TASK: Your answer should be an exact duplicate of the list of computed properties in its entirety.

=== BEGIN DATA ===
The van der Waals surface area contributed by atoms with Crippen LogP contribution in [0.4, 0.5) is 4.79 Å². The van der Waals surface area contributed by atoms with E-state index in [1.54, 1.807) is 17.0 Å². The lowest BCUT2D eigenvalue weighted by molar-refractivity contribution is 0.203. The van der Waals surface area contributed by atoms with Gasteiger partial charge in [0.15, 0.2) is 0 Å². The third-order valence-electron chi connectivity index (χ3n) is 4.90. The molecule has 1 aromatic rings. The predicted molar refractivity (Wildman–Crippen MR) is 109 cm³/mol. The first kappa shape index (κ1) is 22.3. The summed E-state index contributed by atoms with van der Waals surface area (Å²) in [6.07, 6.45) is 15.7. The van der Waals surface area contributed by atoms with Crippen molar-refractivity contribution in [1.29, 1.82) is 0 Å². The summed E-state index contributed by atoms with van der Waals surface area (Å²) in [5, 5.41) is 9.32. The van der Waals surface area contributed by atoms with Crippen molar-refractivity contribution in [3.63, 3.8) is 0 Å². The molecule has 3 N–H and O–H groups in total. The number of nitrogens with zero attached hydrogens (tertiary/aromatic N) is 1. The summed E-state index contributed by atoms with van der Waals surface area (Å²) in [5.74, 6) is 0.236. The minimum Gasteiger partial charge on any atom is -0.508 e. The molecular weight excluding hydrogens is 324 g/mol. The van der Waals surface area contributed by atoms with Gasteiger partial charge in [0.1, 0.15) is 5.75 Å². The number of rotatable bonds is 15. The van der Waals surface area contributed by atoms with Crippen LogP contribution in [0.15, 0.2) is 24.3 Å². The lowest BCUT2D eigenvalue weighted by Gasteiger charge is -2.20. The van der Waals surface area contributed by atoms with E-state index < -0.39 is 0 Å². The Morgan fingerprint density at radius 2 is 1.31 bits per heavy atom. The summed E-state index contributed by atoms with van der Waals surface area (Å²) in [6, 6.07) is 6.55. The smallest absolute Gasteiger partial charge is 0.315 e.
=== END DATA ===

The van der Waals surface area contributed by atoms with Crippen LogP contribution in [0.4, 0.5) is 4.79 Å². The van der Waals surface area contributed by atoms with E-state index in [1.54, 1.807) is 17.0 Å². The lowest BCUT2D eigenvalue weighted by molar-refractivity contribution is 0.203. The van der Waals surface area contributed by atoms with Gasteiger partial charge in [0.15, 0.2) is 0 Å². The third-order valence-electron chi connectivity index (χ3n) is 4.90. The molecule has 1 aromatic rings. The predicted molar refractivity (Wildman–Crippen MR) is 109 cm³/mol. The first kappa shape index (κ1) is 22.3. The summed E-state index contributed by atoms with van der Waals surface area (Å²) in [6.07, 6.45) is 15.7. The van der Waals surface area contributed by atoms with Crippen molar-refractivity contribution in [1.29, 1.82) is 0 Å². The summed E-state index contributed by atoms with van der Waals surface area (Å²) in [5, 5.41) is 9.32. The van der Waals surface area contributed by atoms with Crippen molar-refractivity contribution in [3.63, 3.8) is 0 Å². The molecule has 3 N–H and O–H groups in total. The number of nitrogens with zero attached hydrogens (tertiary/aromatic N) is 1. The summed E-state index contributed by atoms with van der Waals surface area (Å²) in [5.74, 6) is 0.236. The minimum Gasteiger partial charge on any atom is -0.508 e. The molecular weight excluding hydrogens is 324 g/mol. The van der Waals surface area contributed by atoms with Gasteiger partial charge in [0.1, 0.15) is 5.75 Å². The number of rotatable bonds is 15. The van der Waals surface area contributed by atoms with Crippen LogP contribution in [0.15, 0.2) is 24.3 Å². The lowest BCUT2D eigenvalue weighted by Gasteiger charge is -2.20. The van der Waals surface area contributed by atoms with E-state index < -0.39 is 0 Å². The Morgan fingerprint density at radius 2 is 1.31 bits per heavy atom. The summed E-state index contributed by atoms with van der Waals surface area (Å²) in [6, 6.07) is 6.55. The smallest absolute Gasteiger partial charge is 0.315 e.